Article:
400-101 Guide

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  • Cisco
  • Exam Number/Code 400-101
  • Product Name CCIE Routing and Switching (v5.0)
  • Questions and Answers
  • 911 Q&As
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  • Jun 18,2018
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2017 Apr 400-101 test questions

Q491. Which two statements about TCP are true? (Choose two.) 

A. TCP option must be divisible by 32. 

B. It has a 16-bit window size. 

C. Its maximum data offset is fifteen 32-bit words. 

D. It has a 32-bit window size. 

E. Its maximum data offset is ten 32-bit words. 

F. It has a 32-bit checksum field. 

Answer: B,C 

Q492. You are implementing new addressing with EIGRP routing and must use secondary addresses, which are missing from the routing table. Which action is the most efficient solution to the problem? 

A. Disable split-horizon on the interfaces with secondary addresses. 

B. Disable split-horizon inside the EIGRP process on the router with the secondary interface addresses. 

C. Add additional router interfaces and move the secondary addresses to the new interfaces. 

D. Use a different routing protocol and redistribute the routes between EIGRP and the new protocol. 



Normally, routers that are connected to broadcast-type IP networks and that use distance-vector routing protocols employ the split horizon mechanism to reduce the possibility of routing loops. Split horizon blocks information about routes from being advertised by a router out of any interface from which that information originated. This behavior usually optimizes communications among multiple routers, particularly when links are broken. However, with nonbroadcast networks, situations can arise for which this behavior is less than ideal. For these situations, you might want to disable split horizon with EIGRP and RIP. If an interface is configured with secondary IP addresses and split horizon is enabled, updates might not be sourced by every secondary address. One routing update is sourced per network number unless split horizon is disabled. 



Q493. What is the function of an EIGRP sequence TLV packet? 

A. to acknowledge a set of sequence numbers during the startup update process 

B. to list the peers that should listen to the next multicast packet during the reliable multicast process 

C. to list the peers that should not listen to the next multicast packet during the reliable multicast process 

D. to define the initial sequence number when bringing up a new peer 



EIGRP sends updates and other information between routers using multicast packets to For example in the topology below, R1 made a change in the topology and it needs to send updates to R2 & R3. It sends multicast packets to EIGRP multicast address Both R2 & R3 can receive the updates and acknowledge back to R1 using unicast. Simple, right? But what if R1 sends out updates, only R2 replies but R3 never does? In the case a router sends out a multicast packet that must be reliable delivered (like in this case), an EIGRP process will wait until the RTO (retransmission timeout) period has passed before beginning a recovery action. This period is calculated from the SRTT (smooth round-trip time). After R1 sends out updates it will wait for this period to expire. Then it makes a list of all the neighbors from which it did not receive an Acknowledgement (ACK). Next it sends out a packet telling these routers stop listening to multicast until they are been notified that it is safe again. Finally the router will begin sending unicast packets with the information to the routers that didn’t answer, continuing until they are caught up. In our example the process will be like this:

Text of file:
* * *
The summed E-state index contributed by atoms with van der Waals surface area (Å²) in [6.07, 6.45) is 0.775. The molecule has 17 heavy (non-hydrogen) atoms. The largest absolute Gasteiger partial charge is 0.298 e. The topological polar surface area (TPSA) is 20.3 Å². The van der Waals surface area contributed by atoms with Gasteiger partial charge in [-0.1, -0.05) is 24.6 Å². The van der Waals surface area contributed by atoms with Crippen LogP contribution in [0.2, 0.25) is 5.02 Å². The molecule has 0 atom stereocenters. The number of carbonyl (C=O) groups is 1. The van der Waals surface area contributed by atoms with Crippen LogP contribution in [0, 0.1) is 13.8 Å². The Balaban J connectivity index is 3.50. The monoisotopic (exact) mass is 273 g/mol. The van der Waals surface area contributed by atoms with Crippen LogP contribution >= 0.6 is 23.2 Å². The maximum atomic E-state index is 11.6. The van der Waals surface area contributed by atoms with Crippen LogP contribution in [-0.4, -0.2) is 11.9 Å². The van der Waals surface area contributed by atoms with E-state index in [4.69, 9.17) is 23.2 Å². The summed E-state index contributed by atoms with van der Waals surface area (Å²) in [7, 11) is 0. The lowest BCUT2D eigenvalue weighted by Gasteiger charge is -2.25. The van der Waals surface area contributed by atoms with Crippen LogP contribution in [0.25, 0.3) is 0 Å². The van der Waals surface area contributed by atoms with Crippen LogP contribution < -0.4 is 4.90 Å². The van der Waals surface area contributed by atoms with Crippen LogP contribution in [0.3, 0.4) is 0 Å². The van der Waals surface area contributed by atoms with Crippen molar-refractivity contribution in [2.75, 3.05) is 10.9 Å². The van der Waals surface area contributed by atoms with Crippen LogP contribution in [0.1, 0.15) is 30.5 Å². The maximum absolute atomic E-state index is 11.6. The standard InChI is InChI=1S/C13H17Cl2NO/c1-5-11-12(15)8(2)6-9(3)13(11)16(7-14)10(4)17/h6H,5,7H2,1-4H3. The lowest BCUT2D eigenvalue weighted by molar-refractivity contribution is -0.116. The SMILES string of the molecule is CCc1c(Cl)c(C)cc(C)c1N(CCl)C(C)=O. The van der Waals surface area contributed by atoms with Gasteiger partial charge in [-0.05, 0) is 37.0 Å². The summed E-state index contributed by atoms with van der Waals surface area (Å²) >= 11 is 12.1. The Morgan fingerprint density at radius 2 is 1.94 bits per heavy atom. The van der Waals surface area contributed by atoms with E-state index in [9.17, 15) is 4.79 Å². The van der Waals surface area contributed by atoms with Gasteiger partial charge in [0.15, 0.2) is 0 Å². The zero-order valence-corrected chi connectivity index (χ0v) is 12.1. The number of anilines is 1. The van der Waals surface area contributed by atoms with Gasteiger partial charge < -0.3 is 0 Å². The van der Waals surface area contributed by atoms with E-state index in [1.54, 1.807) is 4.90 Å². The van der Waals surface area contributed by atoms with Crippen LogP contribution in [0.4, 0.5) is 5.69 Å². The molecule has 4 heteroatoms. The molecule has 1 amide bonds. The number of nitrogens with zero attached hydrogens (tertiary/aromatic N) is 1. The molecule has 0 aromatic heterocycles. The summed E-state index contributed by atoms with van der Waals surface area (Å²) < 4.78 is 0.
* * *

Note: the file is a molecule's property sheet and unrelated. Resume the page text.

1. R1 sends out updates to 

2. R2 responds but R3 does not 

3. R1 waits for the RTO period to expire 

4. R1 then sends out an unreliable-multicast packet, called a sequence TLV (Type-Length-Value) packet, which tells R3 not to listen to multicast packets any more 

5. R1 continues sending any other muticast traffic it has and delivering all traffic, using unicast to R3, until it acknowledges all the packets 

6. Once R3 has caught up, R1 will send another sequence TLV, telling R3 to begin listening to multicast again. The sequence TLV packet contains a list of the nodes that should not listen to multicast packets while the recovery takes place. But notice that the TLV packet in step 6 does not contain any nodes in the list.